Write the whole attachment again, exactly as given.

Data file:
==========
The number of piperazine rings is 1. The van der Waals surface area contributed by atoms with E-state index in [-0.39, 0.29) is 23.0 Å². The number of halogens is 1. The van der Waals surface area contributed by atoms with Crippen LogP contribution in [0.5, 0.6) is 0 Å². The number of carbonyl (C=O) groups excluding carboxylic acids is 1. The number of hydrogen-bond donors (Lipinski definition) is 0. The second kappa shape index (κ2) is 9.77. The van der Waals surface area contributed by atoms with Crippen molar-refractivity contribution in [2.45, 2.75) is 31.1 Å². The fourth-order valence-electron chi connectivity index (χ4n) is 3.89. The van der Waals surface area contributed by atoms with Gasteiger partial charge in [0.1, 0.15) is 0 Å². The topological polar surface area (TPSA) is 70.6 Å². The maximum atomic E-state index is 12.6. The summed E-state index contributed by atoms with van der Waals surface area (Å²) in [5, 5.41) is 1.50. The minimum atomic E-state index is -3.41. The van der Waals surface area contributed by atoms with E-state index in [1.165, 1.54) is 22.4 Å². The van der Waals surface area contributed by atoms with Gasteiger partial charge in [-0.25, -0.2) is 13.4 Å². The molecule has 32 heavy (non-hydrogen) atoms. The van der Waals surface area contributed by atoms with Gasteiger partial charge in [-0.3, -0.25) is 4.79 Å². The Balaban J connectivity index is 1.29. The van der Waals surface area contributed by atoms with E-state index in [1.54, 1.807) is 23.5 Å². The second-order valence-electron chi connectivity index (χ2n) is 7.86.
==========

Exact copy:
The number of piperazine rings is 1. The van der Waals surface area contributed by atoms with E-state index in [-0.39, 0.29) is 23.0 Å². The number of halogens is 1. The van der Waals surface area contributed by atoms with Crippen LogP contribution in [0.5, 0.6) is 0 Å². The number of carbonyl (C=O) groups excluding carboxylic acids is 1. The number of hydrogen-bond donors (Lipinski definition) is 0. The second kappa shape index (κ2) is 9.77. The van der Waals surface area contributed by atoms with Crippen molar-refractivity contribution in [2.45, 2.75) is 31.1 Å². The fourth-order valence-electron chi connectivity index (χ4n) is 3.89. The van der Waals surface area contributed by atoms with Gasteiger partial charge in [0.1, 0.15) is 0 Å². The topological polar surface area (TPSA) is 70.6 Å². The maximum atomic E-state index is 12.6. The summed E-state index contributed by atoms with van der Waals surface area (Å²) in [5, 5.41) is 1.50. The minimum atomic E-state index is -3.41. The van der Waals surface area contributed by atoms with E-state index in [1.165, 1.54) is 22.4 Å². The van der Waals surface area contributed by atoms with Gasteiger partial charge in [-0.25, -0.2) is 13.4 Å². The molecule has 32 heavy (non-hydrogen) atoms. The van der Waals surface area contributed by atoms with Gasteiger partial charge in [-0.3, -0.25) is 4.79 Å². The Balaban J connectivity index is 1.29. The van der Waals surface area contributed by atoms with E-state index in [1.54, 1.807) is 23.5 Å². The second-order valence-electron chi connectivity index (χ2n) is 7.86.